|Enumerate various constitutional provisions for Tribes in India. Mention challenges that are particularly faced by PVTG in India.
The PVTGs are the marginalized section of the Scheduled tribes of India. They are a section who are relatively isolated, educationally, and socio-economically backward, living in a habitat far away from amenities. PVTG is not a Constitutional category, nor are these constitutionally recognized communities. It is a government of India classification created with the purpose of enabling improvement in the conditions of certain communities with particularly low development
The criteria followed for determination of PVTGs are as under:
1. A pre-agriculture level of technology.
2. A stagnant or declining population.
3. Extremely low literacy; and
4. A subsistence level of economy.
Following are the special provisions for the Scheduled Tribes in the constitution-
1. Fundamental Rights- Article 14 confers equal rights and opportunities to all, Article 15 prohibits discrimination against any citizen on the grounds of sex, religion, race, caste etc; Article 15(4) enjoins upon the State to make special provisions for the advancement of any socially and educationally backward classes; Article 16(4) empowers the State to make provisions for reservation in appointments or posts in favour of any backward class of citizens, which in the opinion of the State, is not adequately represented in the services under the State.
2. DPSP– Article 46 enjoins upon the State to promote with special care the educational and economic interests of the weaker sections of the people and the STs and promises to protect them from social injustice and all forms of exploitation.
3. Article 275(1) promises grant-in-aid for promoting the welfare of STs and for raising the level of administration of the Scheduled Areas, Articles 330, 332 and 335 stipulate reservation of seats for STs in the Lok Sabha and in the State Legislative Assemblies and in services.
4. Finally, the Constitution also empowers the State to appoint a Commission to investigate the conditions of the socially and educationally backward classes (Article 340) and to specify those Tribes or Tribal Communities deemed to be as STs (Article 342).
5. The Fifth Schedule to the Constitution lays down certain prescriptions about the Scheduled Areas as well as the Scheduled Tribes and setting up of Tribal Advisory Councils to advise on matters pertaining to the welfare and advancement of the STs (Article 244(1)).
6. Likewise, the Sixth Schedule to the Constitution also refers to the administration of Tribal Areas in the states of Assam, Meghalaya, Tripura, and Mizoram by designating certain tribal areas as Autonomous Districts and Autonomous Regions and by constituting District Councils and Regional Councils (Article 244(2)).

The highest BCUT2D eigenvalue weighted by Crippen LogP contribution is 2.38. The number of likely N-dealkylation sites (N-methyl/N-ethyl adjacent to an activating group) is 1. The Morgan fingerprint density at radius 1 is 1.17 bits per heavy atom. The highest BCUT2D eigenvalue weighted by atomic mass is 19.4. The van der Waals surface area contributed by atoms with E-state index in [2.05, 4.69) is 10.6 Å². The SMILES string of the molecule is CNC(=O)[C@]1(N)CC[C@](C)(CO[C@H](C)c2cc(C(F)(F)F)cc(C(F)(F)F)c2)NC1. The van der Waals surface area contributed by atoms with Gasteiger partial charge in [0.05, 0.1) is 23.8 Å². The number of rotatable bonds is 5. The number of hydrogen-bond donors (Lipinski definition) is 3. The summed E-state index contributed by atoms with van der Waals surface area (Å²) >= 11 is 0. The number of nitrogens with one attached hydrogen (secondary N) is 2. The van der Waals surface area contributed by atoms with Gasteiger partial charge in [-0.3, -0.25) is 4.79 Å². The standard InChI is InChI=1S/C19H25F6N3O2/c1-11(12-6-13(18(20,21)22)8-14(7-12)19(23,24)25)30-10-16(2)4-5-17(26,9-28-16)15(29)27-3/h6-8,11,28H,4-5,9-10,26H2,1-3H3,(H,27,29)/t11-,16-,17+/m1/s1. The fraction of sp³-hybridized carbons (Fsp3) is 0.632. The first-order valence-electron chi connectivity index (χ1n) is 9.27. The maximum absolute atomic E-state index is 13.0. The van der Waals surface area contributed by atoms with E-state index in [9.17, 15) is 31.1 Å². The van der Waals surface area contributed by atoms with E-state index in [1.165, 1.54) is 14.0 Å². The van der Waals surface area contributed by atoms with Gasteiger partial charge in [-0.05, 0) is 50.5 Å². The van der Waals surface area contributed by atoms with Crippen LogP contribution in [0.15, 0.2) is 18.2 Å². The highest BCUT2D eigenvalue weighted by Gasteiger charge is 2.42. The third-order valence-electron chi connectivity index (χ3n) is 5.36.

Challenges faced by PVTG
1. Incoherency in identification: The process of identification of PVTG adopted by the states differ in its methods. The spirit of the direction made by MoTA was loosely considered as a result there has been no uniform principle adopted in identifying the PVTGs.
2. Outdated List: The Anthropological Survey of India observes that the list of PVTG is overlapping and repetitive. For example, the list contains synonyms of the same group such as the Mankidia and the Birhor in Odisha, both of which refer to the same group.
3. Lack of baseline surveys: The Anthropological Survey of India observed 75 PVTGs, base line surveys exists for about 40 groups, even after declaring them as PVTGs. Lack of baseline surveys hinder effective implementation of welfare schemes
§ Note: Base line surveys are done to precisely identify the PVTG families, their habitat and socio-economic status, so that development initiatives are implemented for these communities, based on the facts and figures
4. Unequal Benefits from welfare schemes:In some cases, a PVTG receives benefits only in a few blocks in a district, while the same group is deprived in adjacent blocks. For example, the LanjiaSaora are recognized as a PVTG across Odisha but the micro-projects are established only in two blocks. The rest of the LanjiaSaora are treated among the Scheduled Tribes (STs) and do not receive benefit from these projects.
5. Impact of developmental projects:In 2002, a Standing Committee formed by the MoTA to review the ‘Development of Primitive Tribal Groups,’ shared that the tribal people, especially PVTGs, are worst affected by developmental projects like dams, industries and mines.
6. Denial of land rights:
7. Livelihood issues: Due to shrinking forests, environmental changes and forest conservation policies, their Non Timber Forest Produce (NTFP) collection is affected. They lack awareness about market value of NTFP and are exploited by middle men.
8. Health Issues:
9. Illiteracy: Though literacy rate among many PVTGs have increased over the past years, it still remains low at 30-40%. Further, poor female literacy is a major concern
10. Vulnerabilities of tribes in Andaman and Nicobar:The fragile tribal communities have been facing expropriation of their ecosystem by outsiders. The outside influences are impacting their land use patterns, use of the sea, overall biodiversity leading to material and non-material changes.